Peter Shelton

The Family That Sticks Together Gets Sick Together

Posted in Confessions of a Grandpa, Watch columns by pshelton on December 17, 2010

Cloe stuck the digital thermometer in one of Alex’s ears: 101.7 degrees. Then in the other one: 102.4.

“Not!” Alex said, good-naturedly, as someone scrambled for a Kleenex. Two clear rivers migrated down his upper lip.

Adam had been sick for a while, too. No fever, but lots of “not.”

Cloe had been coughing for days. Her chest was so tight, she said, it felt like a vice. She convulsed with tight little explosions that didn’t break anything up, didn’t get anything out. Little underground nuclear tests.

Lily was the only one who wasn’t sick on our visit over Thanksgiving. She was as healthy as a smiling, bald, blue-eyed, six-month-old horse. She was so healthy, so full of energy, she wasn’t sleeping; she was running her poor mother and father ragged.

Ellen and I did our best to lighten their load. One or the other of us would occupy Alex by taking him on a backyard adventure, shoveling leftover yams into him, or changing a diaper. “Poop!”

I’d “fly” Lily around the house. Windows zipped by as if from a carousel. We banked the walls. We Supermanned above the inert people on the couch. We went until my arms fell off. Ellen sang to her when she got fussy, and always managed to buy some more time for Cloe to rest. Nana the snake charmer.

Ellen was convinced that Cloe was wearing herself out continuing to breast feed Lily. Cloe was convinced that the antibodies Lily was getting from the breast milk was key to keeping her healthy.

For the most part, Alex remained chipper. He wanted Buppup to chase him around in a game of “bear.” Mostly I tried to talk him out of it. His cheeks were flushed. He was burning up.

Of course, it was the weekend. Cloe’s pediatrician wasn’t answering her pager. The emergency room was the only option. Not even Cloe’s position as a doctor at University Hospital would get them special treatment.

Ellen and I couldn’t help but remember Cloe at Alex’s age, when she had what seemed to us a near-continuous string of ear infections. Her fevers sometime spiked as high as 105 degrees. We tried Tylenol and aspirin. We tried the old warm-oil-in-the-ear-dropper that my mother had used on me. Nothing worked. More than once we had to cool her down in a kitchen sink of lukewarm water, which felt like the Arctic Ocean to baby Cloe.

Our doc prescribed antibiotics, which did work if only until the next round. We became concerned that the antibiotics weren’t a good idea over the long term. And somehow we came under the sway of a new doc in Montrose who promised an end to antibiotics overuse. His solution: surgically implanted tubes in the eardrums that would allow the fluid to drain.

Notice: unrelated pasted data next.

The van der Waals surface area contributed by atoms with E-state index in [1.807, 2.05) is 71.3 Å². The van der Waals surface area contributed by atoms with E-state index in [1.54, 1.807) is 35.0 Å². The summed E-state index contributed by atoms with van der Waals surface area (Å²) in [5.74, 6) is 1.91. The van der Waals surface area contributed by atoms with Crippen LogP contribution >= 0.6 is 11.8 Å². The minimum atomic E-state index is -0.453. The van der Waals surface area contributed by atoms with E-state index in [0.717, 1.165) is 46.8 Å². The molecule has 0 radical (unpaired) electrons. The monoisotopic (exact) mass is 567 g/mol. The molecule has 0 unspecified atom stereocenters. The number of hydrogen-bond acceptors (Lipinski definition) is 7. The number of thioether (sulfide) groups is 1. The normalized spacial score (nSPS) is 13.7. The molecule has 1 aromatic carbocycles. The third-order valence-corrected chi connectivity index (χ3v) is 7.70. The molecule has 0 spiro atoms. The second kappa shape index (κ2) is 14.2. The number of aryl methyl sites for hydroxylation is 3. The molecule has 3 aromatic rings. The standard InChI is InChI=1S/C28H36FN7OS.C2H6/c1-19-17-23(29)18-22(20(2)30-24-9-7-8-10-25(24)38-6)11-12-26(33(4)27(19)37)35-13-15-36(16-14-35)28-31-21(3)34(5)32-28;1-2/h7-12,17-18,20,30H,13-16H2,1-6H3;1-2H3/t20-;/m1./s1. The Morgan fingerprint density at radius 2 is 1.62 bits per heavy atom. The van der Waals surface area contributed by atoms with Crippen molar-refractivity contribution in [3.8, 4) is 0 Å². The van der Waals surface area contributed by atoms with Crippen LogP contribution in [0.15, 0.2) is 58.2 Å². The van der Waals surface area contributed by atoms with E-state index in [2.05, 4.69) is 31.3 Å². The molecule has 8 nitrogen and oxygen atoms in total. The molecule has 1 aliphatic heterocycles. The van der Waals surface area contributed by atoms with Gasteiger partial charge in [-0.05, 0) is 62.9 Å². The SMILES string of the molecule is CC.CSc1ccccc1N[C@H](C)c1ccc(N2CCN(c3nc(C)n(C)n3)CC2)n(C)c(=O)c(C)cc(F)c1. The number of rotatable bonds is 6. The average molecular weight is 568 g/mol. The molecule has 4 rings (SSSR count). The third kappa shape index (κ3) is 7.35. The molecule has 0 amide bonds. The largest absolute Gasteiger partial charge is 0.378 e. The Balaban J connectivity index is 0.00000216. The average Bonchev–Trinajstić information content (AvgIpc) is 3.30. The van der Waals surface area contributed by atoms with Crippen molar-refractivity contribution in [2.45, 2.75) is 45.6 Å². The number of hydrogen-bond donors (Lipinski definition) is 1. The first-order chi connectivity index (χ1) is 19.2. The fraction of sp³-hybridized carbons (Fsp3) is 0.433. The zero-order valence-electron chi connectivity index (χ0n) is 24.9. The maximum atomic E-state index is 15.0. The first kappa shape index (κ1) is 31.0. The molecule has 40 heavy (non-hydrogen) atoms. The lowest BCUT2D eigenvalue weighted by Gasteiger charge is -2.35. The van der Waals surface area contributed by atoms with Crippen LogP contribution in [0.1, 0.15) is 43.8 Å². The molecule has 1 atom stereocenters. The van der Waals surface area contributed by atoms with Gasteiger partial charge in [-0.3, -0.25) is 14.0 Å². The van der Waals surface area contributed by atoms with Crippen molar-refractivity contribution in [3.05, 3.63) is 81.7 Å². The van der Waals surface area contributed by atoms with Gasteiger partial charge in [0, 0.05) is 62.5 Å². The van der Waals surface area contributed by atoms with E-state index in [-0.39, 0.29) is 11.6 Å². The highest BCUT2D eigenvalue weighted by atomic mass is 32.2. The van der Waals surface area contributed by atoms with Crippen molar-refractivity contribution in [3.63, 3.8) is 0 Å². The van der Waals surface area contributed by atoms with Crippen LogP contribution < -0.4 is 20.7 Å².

It had a certain logic. The Eustachian tubes that naturally drain the middle ear in adults is incompletely formed in toddlers, and thus the recurring ear infections in some kids. We signed up, with some trepidation.

Here we were letting nurses take away our three-year-old child. To be anesthetized. What had we done? E and I were frantic with worry.

She came through fine, and the latest earache seemed to be gone. A few days later, though (we happened to be on the road to Santa Fe for a Telluride Film Festival offshoot, Music and the Movies), Cloe’s eardrums burst. The tiny blue tubes came out on a river of puss, from both ears. That wasn’t really the way it was supposed to work, but Cloe seemed OK. And eventually she grew out of the problem, as most kids do. The doctor in Montrose made his killing and skipped town. Other parents we knew used the word quack.

After a long wait, the physician at the ER pronounced Alex to be in possession of a “raging” ear infection. The antibiotics dropped his fever almost immediately. Cloe finally got in to see someone on Monday and improved quickly on the drugs. Adam was the last to cave in to the inevitable. He saw a doctor for his virulent sinuses later that week.

Ellen and I drove home on Sunday afternoon, through a potent storm on the passes. It was a little like being inside a snow globe. Or like having a head full of “not.”

I didn’t say anything. And I knew it was too early to be feeling any symptoms if I were to have picked up a bug from one of the kids. Still, was that a scratchy throat I was feeling?

 

 

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One Response

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  1. Kayla Manzanares said, on December 17, 2010 at 11:27 pm

    Man oh man that sounds like a miserable week. Hope you’re still feeling well and not both having your own version of a sick family. Those little kids are walking germ carriers. 😉
    Hugs, Kayla


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